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Coral reefs in the Gilbert Islands of Kiribati: Resistance, resilience, and recovery after more than a decade of multiple stressors

  • Sara E. Cannon ,

    Contributed equally to this work with: Sara E. Cannon, Simon D. Donner

    Roles Conceptualization, Data curation, Formal analysis, Investigation, Methodology, Project administration, Validation, Visualization, Writing – original draft, Writing – review & editing

    Affiliation Department of Geography, University of British Columbia, Vancouver, BC, Canada

  • Erietera Aram ,

    Roles Investigation, Writing – review & editing

    ‡ These authors also contributed equally to this work.

    Affiliation Ministry of Fisheries and Marine Resource Development, Coastal Fisheries Division, Bikenibeui, Tarawa, Republic of Kiribati

  • Toaea Beiateuea ,

    Roles Investigation, Writing – review & editing

    ‡ These authors also contributed equally to this work.

    Affiliation Ministry of Fisheries and Marine Resource Development, Coastal Fisheries Division, Bikenibeui, Tarawa, Republic of Kiribati

  • Aranteiti Kiareti ,

    Roles Investigation, Writing – review & editing

    ‡ These authors also contributed equally to this work.

    Affiliation Ministry of Fisheries and Marine Resource Development, Coastal Fisheries Division, Bikenibeui, Tarawa, Republic of Kiribati

  • Max Peter ,

    Roles Investigation, Writing – review & editing

    ‡ These authors also contributed equally to this work.

    Affiliation Ministry of Fisheries and Marine Resource Development, Coastal Fisheries Division, Bikenibeui, Tarawa, Republic of Kiribati

  • Simon D. Donner

    Contributed equally to this work with: Sara E. Cannon, Simon D. Donner

    Roles Conceptualization, Data curation, Funding acquisition, Methodology, Project administration, Resources, Supervision, Writing – review & editing

    Affiliation Department of Geography, University of British Columbia, Vancouver, BC, Canada


Coral reefs are increasingly affected by a combination of acute and chronic disturbances from climate change and local stressors. The coral reefs of the Republic of Kiribati’s Gilbert Islands are exposed to frequent heat stress caused by central-Pacific type El Niño events, and may provide a glimpse into the future of coral reefs in other parts of the world, where the frequency of heat stress events will likely increase due to climate change. Reefs in the Gilbert Islands experienced a series of acute disturbances over the past fifteen years, including mass coral bleaching in 2004–2005 and 2009–2010, and an outbreak of the corallivorous sea star Acanthaster cf solaris, or Crown-of-Thorns (CoTs), in 2014. The local chronic pressures including nutrient loading, sedimentation and fishing vary within the island chain, with highest pressures on the reefs in urbanized South Tarawa Atoll. In this study, we examine how recovery from acute disturbances differs across a gradient of human influence in neighboring Tarawa and Abaiang Atolls from 2012 through 2018. Benthic cover and size frequency data suggests that local coral communities have adjusted to the heat stress via shifts in the community composition to more temperature-tolerant taxa and individuals. In densely populated South Tarawa, we document a phase shift to the weedy and less bleaching-sensitive coral Porites rus, which accounted for 81% of all coral cover by 2018. By contrast, in less populated Abaiang, coral communities remained comparatively more diverse (with higher percentages of Pocillopora and the octocoral Heliopora) after the disturbances, but reefs had lower overall hard coral cover (18%) and were dominated by turf algae (41%). The CoTs outbreak caused a decline in the cover and mean size of massive Porites, the only taxa that was a ‘winner’ of the coral bleaching events in Abaiang. Although there are signs of recovery, the long-term trajectory of the benthic communities in Abaiang is not yet clear. We suggest three scenarios: they may remain in their current state (dominated by turf algae), undergo a phase shift to dominance by the macroalgae Halimeda, or recover to dominance by thermally tolerant hard coral genera. These findings provide a rare glimpse at the future of coral reefs around the world and the ways they may be affected by climate change, which may allow scientists to better predict how other reefs will respond to increasing heat stress events across gradients of local human disturbance.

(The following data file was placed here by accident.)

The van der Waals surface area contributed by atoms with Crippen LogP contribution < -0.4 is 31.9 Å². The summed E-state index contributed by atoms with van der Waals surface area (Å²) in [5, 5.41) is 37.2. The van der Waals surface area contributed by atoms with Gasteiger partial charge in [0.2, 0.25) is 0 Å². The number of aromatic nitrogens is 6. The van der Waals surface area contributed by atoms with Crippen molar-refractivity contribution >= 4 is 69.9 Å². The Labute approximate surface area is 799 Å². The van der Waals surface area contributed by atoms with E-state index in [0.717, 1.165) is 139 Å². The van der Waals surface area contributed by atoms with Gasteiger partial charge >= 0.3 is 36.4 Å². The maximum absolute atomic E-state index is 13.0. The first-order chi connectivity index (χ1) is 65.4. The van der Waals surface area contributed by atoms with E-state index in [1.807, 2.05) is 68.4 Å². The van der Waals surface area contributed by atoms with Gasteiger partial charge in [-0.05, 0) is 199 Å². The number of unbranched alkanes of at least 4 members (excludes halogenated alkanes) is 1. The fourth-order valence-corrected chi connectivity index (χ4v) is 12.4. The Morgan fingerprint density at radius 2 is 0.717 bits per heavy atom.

Phase shifts or regime shifts, changes in the equilibria community in response to a persistent change in environmental conditions [1], are well-documented responses to disturbance on coral reefs. Phase shifts can happen over broad spatial scales, ranging from local (a few kilometers) to regional (thousands of kilometers), and wide time scales (from a period of 1–2 years to decades or longer) [2, 3]. There may also be time lags of several years or more between the disturbance and the resulting change in community composition. Together, these characteristics may make identifying the drivers of phase shifts challenging, but doing so can have important implications for resource management [3].